In his opening remarks at COP27, Antonio Guterres, the U.N. Secretary General, gave a warning – “We are in the fight of our lives, and we are losing. “We are on a highway to climate hell with our foot on the accelerator.”
There is no gain saying that there is a strong case for an enhanced thrust to renewal energy for reduction of the carbon footprint and attempt to slowing down the climate change. For India, it will come with the multiple benefits – reduced dependence on imports of oil and coal, reduced pressure of forex reserves, earning tradeable carbon credits and global leadership in fighting climate change.
India is blessed with a huge potential for harnessing solar power. India added a record 10 Gigawatt (GW) of solar energy to its cumulative installed capacity in 2021. This has been the highest 12-month capacity addition, recording nearly a 200 per cent year-on-year growth. India has now a cumulative installed solar capacity of 59 GW as on August 31, 2022. This is a milestone in India’s journey towards meeting the renewable target set for by 2030 and generating 50 per cent of it from solar power.
Solar power generation capacity in India is now contributing nearly 6.5 per cent of the global cumulative capacity of slightly over 700 GW. India generated over 70 billion units in the first nine months of 2022, an increase of 36 per cent over the corresponding period last year. However, the total generation of power is now over 1600 billion units and far more needs to be done quickly to increase share of solar. India has also achieved a record low tariff for solar power generation of Rs 1.99 per unit.
Domestic manufacturing capacities of solar cells and modules are far short of targets for solar power generation in the country. According to research published by Mercom India, domestic module manufacturing capacity was around 18-20 GW. In 2021-22, India imported nearly $76.62 billion worth solar cells and modules from China, accounting for 78.6 per cent of India’s total imports in the year.
Moreover, backward integration in the solar value chain is absent as India has no capacity for manufacturing solar wafers and polysilicon. Other ancillary industries such as for tempered glass, EVA sheets, Aluminium frames and junction boxes are in nascent stages.
In order to simultaneously achieve the objective of augmenting solar power generation, through domestically manufactured solar cells and panels, the Government raised customs duties on solar cells to 25 per cent and modules to 40 per cent. This move is retrograde since sufficient capacities for manufacture of solar cells are not likely to come on stream in the next 10 years. If India is to achieve a generation of at least 200 billion units in next 2 years unrestricted, duty free imports of PVs are a must.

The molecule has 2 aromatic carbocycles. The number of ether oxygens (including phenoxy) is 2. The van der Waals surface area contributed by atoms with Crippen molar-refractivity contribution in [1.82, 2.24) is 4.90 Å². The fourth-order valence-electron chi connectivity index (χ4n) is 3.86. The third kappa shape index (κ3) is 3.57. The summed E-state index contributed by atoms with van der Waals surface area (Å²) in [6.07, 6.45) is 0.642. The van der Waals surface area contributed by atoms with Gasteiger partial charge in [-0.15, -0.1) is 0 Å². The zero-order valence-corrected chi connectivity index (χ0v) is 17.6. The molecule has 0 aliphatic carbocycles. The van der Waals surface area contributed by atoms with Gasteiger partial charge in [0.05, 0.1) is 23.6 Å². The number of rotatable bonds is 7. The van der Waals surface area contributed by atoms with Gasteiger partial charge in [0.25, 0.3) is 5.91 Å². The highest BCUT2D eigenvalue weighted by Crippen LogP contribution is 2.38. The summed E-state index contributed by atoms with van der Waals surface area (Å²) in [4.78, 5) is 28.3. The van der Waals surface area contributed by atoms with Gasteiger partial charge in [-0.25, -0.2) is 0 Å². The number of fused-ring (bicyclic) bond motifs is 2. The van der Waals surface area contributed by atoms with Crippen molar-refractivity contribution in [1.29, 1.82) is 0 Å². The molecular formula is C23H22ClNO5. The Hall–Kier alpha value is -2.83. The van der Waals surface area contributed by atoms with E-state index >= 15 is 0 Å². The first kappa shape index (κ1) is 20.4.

This was, in manner of speaking, a classic case of “Guns Vs Butter”. In a setting where India wishes to multiply its capacity by five times in the next seven years, it is faced with a production possibilities curve where a choice has to be made between solar power generation versus solar power generation through made-in-India cells at the other. Despite the high rate of duties, the module manufacturers are not exactly competitive. The high rates of duty on solar cells have made module assembly expensive, leaving little or no incentive to procure domestically manufactured modules, which are as it is in short supply.
Either way, modules are now dearer, which eventually impacts the viability of projects awarded earlier and under execution. Industry found novel ways to combat this issue by resorting to an import route available under “project imports”, entitling imports of solar power plants at 5 per cent duty. The Finance Ministry promptly raised the duty to 7.5 per cent without any provisions for grand-fathering. Some developers took a punt by setting up solar parks as customs bonded warehouses, which allows for duty deferment but not exemption. It is quite a big financial exposure since duties are merely deferred and not exempted. However, the Finance Ministry promptly closed that route through issue of instructions to its field formations.
China virtually controls the solar market, producing 86 per cent of solar cells and two-thirds of modules produced globally. Knowing that building capacities will take time, countries are using regulatory innovation to augment solar power capacity. Recently, Biden invoked the Defence Production Act to waive tariffs on solar panels from Cambodia, Malaysia, Thailand and Vietnam to serve as a “bridge” till US ramps up manufacturing, (Reuters report dated June 7, 2022).
Given the strategic importance for solar power, there is a room for MNRE and Tax officials to go back to the drawing board for building the right road map for the healthy growth of the industry. Priority must be given to generating renewable energy. Stronger incentives are required to nurture and build capacities for the solar module and solar panels industry, even if that means allowing import of solar cells on zero or concessional duties. More importantly solar cell manufacturing industry has to be assured of tariff protection at the appropriate time.
Closer consultations with power producers and panel manufacturers will help in correcting anomalies in current tariffs, while also following a nurturing approach towards solar cell and ancillary industries. For example, the sudden removal of anti-dumping duty on solar glass has exposed a nascent industry to the onslaught of imports from China.
Achieving full scale backward integration and with it an export capacity in a globally emerging industry, requires strategic thinking and deftness in policy making. There is a need for devising a more realistic phased manufacturing programme.
(The author is a retired Indian Revenue Service officer)